Digital Face Painting

Slashgear brings us a story of pushing the technology envelope:

Projecting computer graphics onto buildings or rooms to make them digitally come alive isn’t new, but how about if your canvas is a living, moving, human face? Omote does just that, a combination of real-time face tracking and projection mapping that takes a model’s face and turns it into something far more mesmerizing, even as it moves around.

It’s the incredible handiwork of a team led by Nobumichi Asai, which brings together digital designers, CGI experts, and make-up artists. Combined, they create what seems to be the electronic equivalent of makeup.


Technical details are scant at this stage, unfortunately. Judging by the video, however, there’s an initial scanning stage – in which presumably the contours of the model’s face are mapped – and then the graphics are overlaid and manipulated in real-time to follow.

Asai is no stranger to projection mapping, having worked with Subaru and other companies in the past to put CGI onto everything from cars through docks to buildings. Most of the time, however, the subject of the projection is stationary.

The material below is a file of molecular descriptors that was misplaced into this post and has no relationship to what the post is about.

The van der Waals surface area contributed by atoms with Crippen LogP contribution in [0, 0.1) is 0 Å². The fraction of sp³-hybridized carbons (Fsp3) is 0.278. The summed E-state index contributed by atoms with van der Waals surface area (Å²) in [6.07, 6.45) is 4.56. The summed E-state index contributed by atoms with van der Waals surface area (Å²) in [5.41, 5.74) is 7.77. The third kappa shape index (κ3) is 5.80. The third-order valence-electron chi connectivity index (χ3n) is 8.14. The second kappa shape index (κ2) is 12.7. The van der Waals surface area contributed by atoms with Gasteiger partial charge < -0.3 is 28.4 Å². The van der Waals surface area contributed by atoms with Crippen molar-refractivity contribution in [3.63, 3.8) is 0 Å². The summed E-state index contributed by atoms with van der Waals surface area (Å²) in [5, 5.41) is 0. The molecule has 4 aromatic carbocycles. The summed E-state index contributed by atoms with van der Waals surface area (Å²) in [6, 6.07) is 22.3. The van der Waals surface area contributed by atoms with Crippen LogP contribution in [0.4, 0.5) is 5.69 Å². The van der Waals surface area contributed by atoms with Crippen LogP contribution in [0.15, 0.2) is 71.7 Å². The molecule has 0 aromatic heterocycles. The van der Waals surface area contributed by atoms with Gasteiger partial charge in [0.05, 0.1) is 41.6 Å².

Meanwhile, Microsoft is known to be working on its own projection-based immersive environment, dubbed IllumiRoom, which expands Xbox One games from out of the TV and to cover the rest of the room’s surfaces.

What does this amazing visual effect have to do with Burners? Well, those visiting Caravansary this year will be lucky enough to see a large-scale demonstration of similar technology.

Taking the facial mapping theme one step further is Shogyo Mujo – a major Honararium grant art installation this year. The piece is a 3o-foot high Giant Skull with 3d projection mapping. The project raised $17,561 from 103 backers on Kickstarter, smashing its $10,000 goal.


Matthew Clarke at VICE’s Creators Project bring us the story:



Re-blogged from


A 30-Foot Skull Will Ignite Burning Man In A Blaze Of Projection Mapped Glory

Every year at the end of August, tens of thousands of people swarm into the Nevadan desert to form the anything-goes steampunk ‘civilization’ of Black Rock City for Burning Man. Known for— among other things— being an incubator forincredible high-tech art projects, while the yearly arts and culture festival has it’s own glossary as well as a list of ten guiding ‘principles,’ as with any city, it’s meant to be experienced. With a plethora of art installations, and even its own Department of Public Works, their website admits that, “trying to explain what Burning Man is, to someone who has never been to the event, is a bit like trying to explain what a particular color looks like to someone who is blind.” Or,explaining steampunk to a bunch of insects.